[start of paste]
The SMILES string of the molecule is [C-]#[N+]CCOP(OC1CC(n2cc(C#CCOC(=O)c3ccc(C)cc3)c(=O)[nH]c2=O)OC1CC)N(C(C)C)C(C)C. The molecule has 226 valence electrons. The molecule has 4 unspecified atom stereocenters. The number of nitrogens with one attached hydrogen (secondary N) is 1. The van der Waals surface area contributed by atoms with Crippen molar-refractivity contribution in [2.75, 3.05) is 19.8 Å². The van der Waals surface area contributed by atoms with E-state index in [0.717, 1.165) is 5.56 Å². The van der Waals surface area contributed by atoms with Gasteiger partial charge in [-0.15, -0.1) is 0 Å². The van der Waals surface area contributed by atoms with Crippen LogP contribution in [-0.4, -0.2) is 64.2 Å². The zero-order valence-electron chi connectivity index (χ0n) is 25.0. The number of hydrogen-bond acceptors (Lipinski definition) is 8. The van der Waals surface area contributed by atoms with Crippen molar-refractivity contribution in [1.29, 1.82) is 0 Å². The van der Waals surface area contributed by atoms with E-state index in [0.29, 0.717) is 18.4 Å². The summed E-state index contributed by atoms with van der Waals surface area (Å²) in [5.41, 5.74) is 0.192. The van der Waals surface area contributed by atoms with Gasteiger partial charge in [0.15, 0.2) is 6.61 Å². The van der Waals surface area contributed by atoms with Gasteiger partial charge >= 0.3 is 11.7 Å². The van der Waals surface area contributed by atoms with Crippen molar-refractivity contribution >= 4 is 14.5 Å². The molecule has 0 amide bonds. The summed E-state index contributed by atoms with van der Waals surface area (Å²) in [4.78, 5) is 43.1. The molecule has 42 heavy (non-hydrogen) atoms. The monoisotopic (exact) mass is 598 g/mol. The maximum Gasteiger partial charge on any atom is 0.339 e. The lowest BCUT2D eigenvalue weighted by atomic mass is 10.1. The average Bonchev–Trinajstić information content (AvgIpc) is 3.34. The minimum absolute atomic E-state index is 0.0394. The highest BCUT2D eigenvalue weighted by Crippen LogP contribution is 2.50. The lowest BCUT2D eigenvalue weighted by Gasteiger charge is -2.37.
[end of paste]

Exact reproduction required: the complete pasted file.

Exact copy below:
The SMILES string of the molecule is [C-]#[N+]CCOP(OC1CC(n2cc(C#CCOC(=O)c3ccc(C)cc3)c(=O)[nH]c2=O)OC1CC)N(C(C)C)C(C)C. The molecule has 226 valence electrons. The molecule has 4 unspecified atom stereocenters. The number of nitrogens with one attached hydrogen (secondary N) is 1. The van der Waals surface area contributed by atoms with Crippen molar-refractivity contribution in [2.75, 3.05) is 19.8 Å². The van der Waals surface area contributed by atoms with E-state index in [0.717, 1.165) is 5.56 Å². The van der Waals surface area contributed by atoms with Gasteiger partial charge in [-0.15, -0.1) is 0 Å². The van der Waals surface area contributed by atoms with Crippen LogP contribution in [-0.4, -0.2) is 64.2 Å². The zero-order valence-electron chi connectivity index (χ0n) is 25.0. The number of hydrogen-bond acceptors (Lipinski definition) is 8. The van der Waals surface area contributed by atoms with Crippen molar-refractivity contribution in [1.29, 1.82) is 0 Å². The van der Waals surface area contributed by atoms with E-state index in [0.29, 0.717) is 18.4 Å². The summed E-state index contributed by atoms with van der Waals surface area (Å²) in [5.41, 5.74) is 0.192. The van der Waals surface area contributed by atoms with Gasteiger partial charge in [0.15, 0.2) is 6.61 Å². The van der Waals surface area contributed by atoms with Gasteiger partial charge >= 0.3 is 11.7 Å². The van der Waals surface area contributed by atoms with Crippen molar-refractivity contribution >= 4 is 14.5 Å². The molecule has 0 amide bonds. The summed E-state index contributed by atoms with van der Waals surface area (Å²) in [4.78, 5) is 43.1. The molecule has 42 heavy (non-hydrogen) atoms. The monoisotopic (exact) mass is 598 g/mol. The maximum Gasteiger partial charge on any atom is 0.339 e. The lowest BCUT2D eigenvalue weighted by atomic mass is 10.1. The average Bonchev–Trinajstić information content (AvgIpc) is 3.34. The minimum absolute atomic E-state index is 0.0394. The highest BCUT2D eigenvalue weighted by Crippen LogP contribution is 2.50. The lowest BCUT2D eigenvalue weighted by Gasteiger charge is -2.37.